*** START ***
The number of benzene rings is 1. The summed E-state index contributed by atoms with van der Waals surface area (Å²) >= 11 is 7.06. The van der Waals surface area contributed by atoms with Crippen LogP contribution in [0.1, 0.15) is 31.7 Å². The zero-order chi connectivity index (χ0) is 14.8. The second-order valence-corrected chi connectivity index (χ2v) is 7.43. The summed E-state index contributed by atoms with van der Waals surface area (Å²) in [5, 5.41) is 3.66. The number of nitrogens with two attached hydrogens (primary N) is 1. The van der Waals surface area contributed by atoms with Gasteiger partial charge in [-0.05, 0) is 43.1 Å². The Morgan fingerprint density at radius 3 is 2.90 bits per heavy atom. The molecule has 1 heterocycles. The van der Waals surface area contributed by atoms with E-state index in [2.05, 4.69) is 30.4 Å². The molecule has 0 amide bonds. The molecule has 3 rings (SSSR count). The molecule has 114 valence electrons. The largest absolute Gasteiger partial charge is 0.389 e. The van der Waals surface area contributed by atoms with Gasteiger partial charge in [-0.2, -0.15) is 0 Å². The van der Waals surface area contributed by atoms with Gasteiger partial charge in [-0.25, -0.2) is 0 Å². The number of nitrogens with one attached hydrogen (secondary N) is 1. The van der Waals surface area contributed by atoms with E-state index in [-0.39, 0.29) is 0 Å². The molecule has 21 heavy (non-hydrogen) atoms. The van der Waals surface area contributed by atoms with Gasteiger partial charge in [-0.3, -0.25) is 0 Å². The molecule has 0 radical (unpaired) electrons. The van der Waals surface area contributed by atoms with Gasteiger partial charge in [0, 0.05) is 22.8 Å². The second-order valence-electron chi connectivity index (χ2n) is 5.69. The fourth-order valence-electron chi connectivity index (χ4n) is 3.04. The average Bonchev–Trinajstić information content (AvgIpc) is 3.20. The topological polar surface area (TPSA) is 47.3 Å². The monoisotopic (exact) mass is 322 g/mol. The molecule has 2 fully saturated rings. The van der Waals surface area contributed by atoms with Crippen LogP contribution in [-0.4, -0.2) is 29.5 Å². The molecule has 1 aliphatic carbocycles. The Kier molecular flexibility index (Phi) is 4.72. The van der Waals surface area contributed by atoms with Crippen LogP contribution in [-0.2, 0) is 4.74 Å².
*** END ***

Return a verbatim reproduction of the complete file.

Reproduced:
The number of benzene rings is 1. The summed E-state index contributed by atoms with van der Waals surface area (Å²) >= 11 is 7.06. The van der Waals surface area contributed by atoms with Crippen LogP contribution in [0.1, 0.15) is 31.7 Å². The zero-order chi connectivity index (χ0) is 14.8. The second-order valence-corrected chi connectivity index (χ2v) is 7.43. The summed E-state index contributed by atoms with van der Waals surface area (Å²) in [5, 5.41) is 3.66. The number of nitrogens with two attached hydrogens (primary N) is 1. The van der Waals surface area contributed by atoms with Gasteiger partial charge in [-0.05, 0) is 43.1 Å². The Morgan fingerprint density at radius 3 is 2.90 bits per heavy atom. The molecule has 1 heterocycles. The van der Waals surface area contributed by atoms with E-state index in [2.05, 4.69) is 30.4 Å². The molecule has 0 amide bonds. The molecule has 3 rings (SSSR count). The molecule has 114 valence electrons. The largest absolute Gasteiger partial charge is 0.389 e. The van der Waals surface area contributed by atoms with Gasteiger partial charge in [-0.2, -0.15) is 0 Å². The van der Waals surface area contributed by atoms with Gasteiger partial charge in [-0.25, -0.2) is 0 Å². The number of nitrogens with one attached hydrogen (secondary N) is 1. The van der Waals surface area contributed by atoms with E-state index in [-0.39, 0.29) is 0 Å². The molecule has 21 heavy (non-hydrogen) atoms. The van der Waals surface area contributed by atoms with Gasteiger partial charge in [-0.3, -0.25) is 0 Å². The molecule has 0 radical (unpaired) electrons. The van der Waals surface area contributed by atoms with Gasteiger partial charge in [0, 0.05) is 22.8 Å². The second-order valence-electron chi connectivity index (χ2n) is 5.69. The fourth-order valence-electron chi connectivity index (χ4n) is 3.04. The average Bonchev–Trinajstić information content (AvgIpc) is 3.20. The topological polar surface area (TPSA) is 47.3 Å². The monoisotopic (exact) mass is 322 g/mol. The molecule has 2 fully saturated rings. The van der Waals surface area contributed by atoms with Crippen LogP contribution in [-0.4, -0.2) is 29.5 Å². The molecule has 1 aliphatic carbocycles. The Kier molecular flexibility index (Phi) is 4.72. The van der Waals surface area contributed by atoms with Crippen LogP contribution in [-0.2, 0) is 4.74 Å².